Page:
In 1538 Feckenham supplicated for his degree as  Bachelor of Divinity and took it on 11th June, 1539.  Previously he had, in all probability, been for some time  teaching in the abbey school at Evesham, as he had  himself been taught, and he was there on 27th January,  1540, when the monastery was surrendered to Henry  VIII. In the pension list his name appears as receiving  15 marks (£10) in place of the usual pension (10 marks)  for the younger monks ; probably because of his  university degree. After the dissolution of his religious  home, John Feckenham at first gravitated back to his  old college at Oxford to continue his studies ; he was  soon, however, induced to become chaplain to Bishop  Bell of Worcester. This office he held until the  resignation of that prelate in 1543, when he joined  Bishop Edmund Bonner in London, remaining with him  until that prelate was committed as a prisoner to the  Tower of London in 1549, for his opposition to many  religious changes during the reign of Edward VI.  At this time Feckenham, whilst still in London, received  the living of Solihull in Warwickshire. During the  time of his rectorship his parents — Humphrey and  Florence Howman — left a bequest of 40s. to the poor,  and among the records of the parish is said to be an old  vellum book “containing the charitable alms given  by way of love to the parishioners of Solihull, with  the order of distribution thereof, begun by Master John  Howman alias Fecknam, priest and doctor of divinity —  in the year of our Lord 1548.”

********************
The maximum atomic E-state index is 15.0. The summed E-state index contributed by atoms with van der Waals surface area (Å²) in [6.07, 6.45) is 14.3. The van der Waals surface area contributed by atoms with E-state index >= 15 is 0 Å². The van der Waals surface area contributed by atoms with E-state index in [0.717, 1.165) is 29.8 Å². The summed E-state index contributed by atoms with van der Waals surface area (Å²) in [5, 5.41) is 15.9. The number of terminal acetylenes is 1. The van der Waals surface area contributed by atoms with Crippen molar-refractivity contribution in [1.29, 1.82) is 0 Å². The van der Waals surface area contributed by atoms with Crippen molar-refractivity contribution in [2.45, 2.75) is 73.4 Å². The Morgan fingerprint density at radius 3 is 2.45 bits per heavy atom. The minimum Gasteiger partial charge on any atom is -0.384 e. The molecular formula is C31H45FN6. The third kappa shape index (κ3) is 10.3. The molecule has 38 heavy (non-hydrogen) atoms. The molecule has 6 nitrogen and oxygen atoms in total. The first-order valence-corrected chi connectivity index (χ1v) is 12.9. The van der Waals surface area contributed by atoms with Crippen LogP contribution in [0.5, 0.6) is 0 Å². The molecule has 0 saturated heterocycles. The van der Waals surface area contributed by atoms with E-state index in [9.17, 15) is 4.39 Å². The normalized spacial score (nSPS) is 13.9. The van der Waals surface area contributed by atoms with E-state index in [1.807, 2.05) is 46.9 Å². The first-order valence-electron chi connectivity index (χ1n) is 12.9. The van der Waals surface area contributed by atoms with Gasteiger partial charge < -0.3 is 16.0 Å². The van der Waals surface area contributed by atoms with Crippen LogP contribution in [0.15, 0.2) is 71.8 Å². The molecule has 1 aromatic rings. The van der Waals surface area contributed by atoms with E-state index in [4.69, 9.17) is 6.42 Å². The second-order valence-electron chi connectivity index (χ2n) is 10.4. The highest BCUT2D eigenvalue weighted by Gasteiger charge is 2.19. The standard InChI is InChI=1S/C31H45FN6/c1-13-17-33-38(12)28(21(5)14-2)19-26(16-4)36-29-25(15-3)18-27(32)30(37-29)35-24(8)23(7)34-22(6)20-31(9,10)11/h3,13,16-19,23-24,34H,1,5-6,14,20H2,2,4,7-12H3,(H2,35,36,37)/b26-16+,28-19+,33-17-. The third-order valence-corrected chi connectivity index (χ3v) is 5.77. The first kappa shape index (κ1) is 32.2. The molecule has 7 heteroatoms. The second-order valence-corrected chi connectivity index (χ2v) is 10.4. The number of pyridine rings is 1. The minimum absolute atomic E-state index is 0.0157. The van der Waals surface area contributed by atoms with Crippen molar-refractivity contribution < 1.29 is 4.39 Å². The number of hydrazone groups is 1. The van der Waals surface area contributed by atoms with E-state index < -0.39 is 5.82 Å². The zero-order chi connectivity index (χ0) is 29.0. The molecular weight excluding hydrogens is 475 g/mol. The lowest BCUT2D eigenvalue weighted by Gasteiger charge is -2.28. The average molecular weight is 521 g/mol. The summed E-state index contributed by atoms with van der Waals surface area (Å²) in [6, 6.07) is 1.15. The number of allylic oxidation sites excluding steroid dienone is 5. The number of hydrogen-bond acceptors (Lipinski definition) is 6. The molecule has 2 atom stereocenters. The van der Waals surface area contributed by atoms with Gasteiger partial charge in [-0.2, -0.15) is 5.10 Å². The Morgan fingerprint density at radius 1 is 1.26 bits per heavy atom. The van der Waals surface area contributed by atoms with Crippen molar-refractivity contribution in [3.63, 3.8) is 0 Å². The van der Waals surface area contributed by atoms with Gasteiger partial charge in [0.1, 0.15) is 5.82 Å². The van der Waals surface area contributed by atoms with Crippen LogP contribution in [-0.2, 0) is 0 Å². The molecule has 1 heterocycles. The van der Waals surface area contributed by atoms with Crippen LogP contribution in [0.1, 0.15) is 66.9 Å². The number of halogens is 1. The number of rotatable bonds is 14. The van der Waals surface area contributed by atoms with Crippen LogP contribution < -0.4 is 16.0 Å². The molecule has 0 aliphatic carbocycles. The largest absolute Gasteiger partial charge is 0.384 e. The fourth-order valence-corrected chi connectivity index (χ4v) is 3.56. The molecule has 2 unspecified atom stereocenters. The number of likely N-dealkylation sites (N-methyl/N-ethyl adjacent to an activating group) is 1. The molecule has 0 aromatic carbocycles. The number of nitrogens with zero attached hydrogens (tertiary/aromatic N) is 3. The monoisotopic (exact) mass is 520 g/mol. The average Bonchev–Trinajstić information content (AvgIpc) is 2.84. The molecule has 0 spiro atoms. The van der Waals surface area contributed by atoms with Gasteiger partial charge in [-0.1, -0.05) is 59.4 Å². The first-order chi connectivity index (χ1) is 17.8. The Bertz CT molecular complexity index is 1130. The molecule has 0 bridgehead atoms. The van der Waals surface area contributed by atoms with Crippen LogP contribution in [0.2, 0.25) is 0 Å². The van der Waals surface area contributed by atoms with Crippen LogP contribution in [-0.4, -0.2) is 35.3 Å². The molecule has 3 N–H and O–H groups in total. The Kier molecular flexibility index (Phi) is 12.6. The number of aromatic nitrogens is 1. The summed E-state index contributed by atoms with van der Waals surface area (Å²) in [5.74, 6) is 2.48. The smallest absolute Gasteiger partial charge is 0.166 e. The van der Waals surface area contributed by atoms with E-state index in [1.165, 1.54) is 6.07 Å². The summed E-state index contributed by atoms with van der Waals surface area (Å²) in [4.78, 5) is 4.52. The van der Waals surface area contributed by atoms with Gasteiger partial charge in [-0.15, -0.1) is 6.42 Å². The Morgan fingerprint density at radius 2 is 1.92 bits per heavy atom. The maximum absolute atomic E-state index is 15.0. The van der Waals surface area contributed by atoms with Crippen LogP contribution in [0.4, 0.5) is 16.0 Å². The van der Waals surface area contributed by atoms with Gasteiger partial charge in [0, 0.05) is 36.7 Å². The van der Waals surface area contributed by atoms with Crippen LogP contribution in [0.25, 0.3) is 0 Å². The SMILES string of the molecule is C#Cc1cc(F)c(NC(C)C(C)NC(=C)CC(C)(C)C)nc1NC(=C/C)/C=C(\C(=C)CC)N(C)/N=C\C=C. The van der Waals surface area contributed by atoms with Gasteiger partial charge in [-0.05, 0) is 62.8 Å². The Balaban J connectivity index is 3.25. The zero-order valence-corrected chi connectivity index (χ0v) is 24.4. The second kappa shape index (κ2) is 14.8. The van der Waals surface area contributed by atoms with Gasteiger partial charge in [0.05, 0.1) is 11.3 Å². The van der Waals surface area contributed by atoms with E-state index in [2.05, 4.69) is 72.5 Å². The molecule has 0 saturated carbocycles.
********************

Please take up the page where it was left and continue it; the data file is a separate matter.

Though moderate and gentle in his disposition, and  ever considerate in his dealings with the convictions  of others, Feckenham was strong in his own religious  views and uncompromising in his attitude to religious  change. He consequently quickly found himself  involved in an atmosphere of controversy, and at this time  probably developed those oratorical powers for which he  afterwards became really famous. It was not long,  however, before he found himself a prisoner in the

Tower, out of which he was, to use his own expression,  “ borrowed “ frequently, for the purpose of sustaining  the “ ancient side “ in the semi-public religious  controversies, which were then in much favour with all  parties. The first of these disputes was held at the  Savoy, in the house of the Earl of Bedford ; the second  was at Sir William Cecil’s at Westminster, and the third  in the house of Sir John Cheke, the great Greek scholar  and King Edward VI/s tutor.